In modeling of fluid transport in organic nanopores of shale, particular attention should be paid to the gas-wall interactions, specifically the adsorption phenomena, due to the fact that the size of pores are comparable with the mean-free-path of the gas molecules. The objective for this work is to fulfill the need for the investigation of how much the adsorbed phase contributes to the total mass flux of organic nanopores.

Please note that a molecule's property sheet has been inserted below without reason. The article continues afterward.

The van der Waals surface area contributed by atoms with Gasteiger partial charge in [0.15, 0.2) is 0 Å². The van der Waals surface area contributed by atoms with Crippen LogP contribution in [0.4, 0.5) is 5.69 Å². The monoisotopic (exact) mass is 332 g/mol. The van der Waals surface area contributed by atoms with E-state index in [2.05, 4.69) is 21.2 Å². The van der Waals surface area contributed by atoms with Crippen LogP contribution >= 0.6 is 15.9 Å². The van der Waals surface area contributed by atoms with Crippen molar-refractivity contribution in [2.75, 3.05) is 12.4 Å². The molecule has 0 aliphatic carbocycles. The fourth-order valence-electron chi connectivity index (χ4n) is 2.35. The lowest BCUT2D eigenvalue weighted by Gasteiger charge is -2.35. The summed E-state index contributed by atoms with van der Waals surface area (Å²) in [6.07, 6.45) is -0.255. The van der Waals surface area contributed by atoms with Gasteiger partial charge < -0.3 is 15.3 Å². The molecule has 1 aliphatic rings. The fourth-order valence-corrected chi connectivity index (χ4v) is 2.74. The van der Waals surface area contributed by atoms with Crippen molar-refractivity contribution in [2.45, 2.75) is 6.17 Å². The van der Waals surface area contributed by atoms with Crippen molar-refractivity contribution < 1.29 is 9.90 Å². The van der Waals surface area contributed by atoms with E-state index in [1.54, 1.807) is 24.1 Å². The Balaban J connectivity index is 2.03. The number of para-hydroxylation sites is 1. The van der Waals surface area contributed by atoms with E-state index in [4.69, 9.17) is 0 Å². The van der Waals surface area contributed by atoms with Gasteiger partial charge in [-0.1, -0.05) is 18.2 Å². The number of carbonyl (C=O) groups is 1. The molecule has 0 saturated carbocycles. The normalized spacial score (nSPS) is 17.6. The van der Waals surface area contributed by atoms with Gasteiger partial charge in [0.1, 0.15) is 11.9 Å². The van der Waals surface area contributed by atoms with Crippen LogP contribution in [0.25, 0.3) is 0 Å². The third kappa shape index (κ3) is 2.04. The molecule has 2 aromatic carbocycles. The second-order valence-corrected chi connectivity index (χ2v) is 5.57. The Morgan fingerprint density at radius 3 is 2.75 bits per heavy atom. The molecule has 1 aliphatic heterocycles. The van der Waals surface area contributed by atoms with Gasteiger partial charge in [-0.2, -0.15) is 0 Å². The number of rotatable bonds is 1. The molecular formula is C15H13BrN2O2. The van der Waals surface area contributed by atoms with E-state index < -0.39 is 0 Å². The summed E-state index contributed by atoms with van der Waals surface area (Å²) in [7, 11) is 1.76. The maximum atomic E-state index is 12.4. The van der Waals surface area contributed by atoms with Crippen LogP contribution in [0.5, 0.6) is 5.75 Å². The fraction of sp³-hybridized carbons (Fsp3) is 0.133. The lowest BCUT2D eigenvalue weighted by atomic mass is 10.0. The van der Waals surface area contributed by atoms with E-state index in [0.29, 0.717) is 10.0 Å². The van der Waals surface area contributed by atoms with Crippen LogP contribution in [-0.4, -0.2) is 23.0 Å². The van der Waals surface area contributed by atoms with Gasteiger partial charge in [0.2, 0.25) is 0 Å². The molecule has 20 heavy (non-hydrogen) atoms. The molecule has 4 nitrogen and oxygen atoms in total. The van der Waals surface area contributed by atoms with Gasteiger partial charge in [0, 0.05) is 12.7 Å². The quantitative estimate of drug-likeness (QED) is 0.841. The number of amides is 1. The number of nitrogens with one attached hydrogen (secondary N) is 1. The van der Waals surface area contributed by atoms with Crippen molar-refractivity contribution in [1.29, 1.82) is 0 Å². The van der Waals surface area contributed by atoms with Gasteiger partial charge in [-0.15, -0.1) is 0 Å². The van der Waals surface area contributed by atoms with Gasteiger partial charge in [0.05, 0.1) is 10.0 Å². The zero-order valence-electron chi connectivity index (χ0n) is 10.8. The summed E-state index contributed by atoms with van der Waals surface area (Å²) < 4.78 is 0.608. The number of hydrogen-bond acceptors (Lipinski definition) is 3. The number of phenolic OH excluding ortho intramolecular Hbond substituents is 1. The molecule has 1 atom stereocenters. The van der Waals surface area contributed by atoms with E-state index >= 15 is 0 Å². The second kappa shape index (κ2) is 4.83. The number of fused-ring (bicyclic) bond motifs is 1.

Molecular Dynamics (MD) is proved to be a credible technique to examine dynamics of atomic-level phenomena. In this study, transport of four different gases, Methane and Argon (adsorbing) and Helium and Neon (less-adsorbing), is studied and their transport are analyzed using dual control volume grand canonical molecular dynamics (DCV-GCMD) simulations with identical setups of graphite nano-channels. DCV-GCMD simulations are performed for different pressures, pressure gradients, and channel sizes. For each simulation, profiles of velocity, mass flux, and density across the channel height are calculated. Based on the DCV-GCMD simulation results, as the pressure of the system increases, the number of gas molecules adsorbing to the graphite walls increases to reach a state of full single-layer coverage. The absolute adsorption of a particular gas is the same for both 2 nm and 5 nm channel. However, the excess adsorption of gases in 2 nm channel are less than those in 5 nm one. Normalized velocity profiles of Argon and Methane become less concave as the pressure increase. This is in contrary to theory of slip. The normalized velocity profiles of less adsorbing gases demonstrate a plug shape type flow. As the average channel pressure increases, the contribution of the adsorbed phase to the total mass flux decreases. Furthermore, the results show that the channel length have significant impacts on transport of gases through nanochannels.

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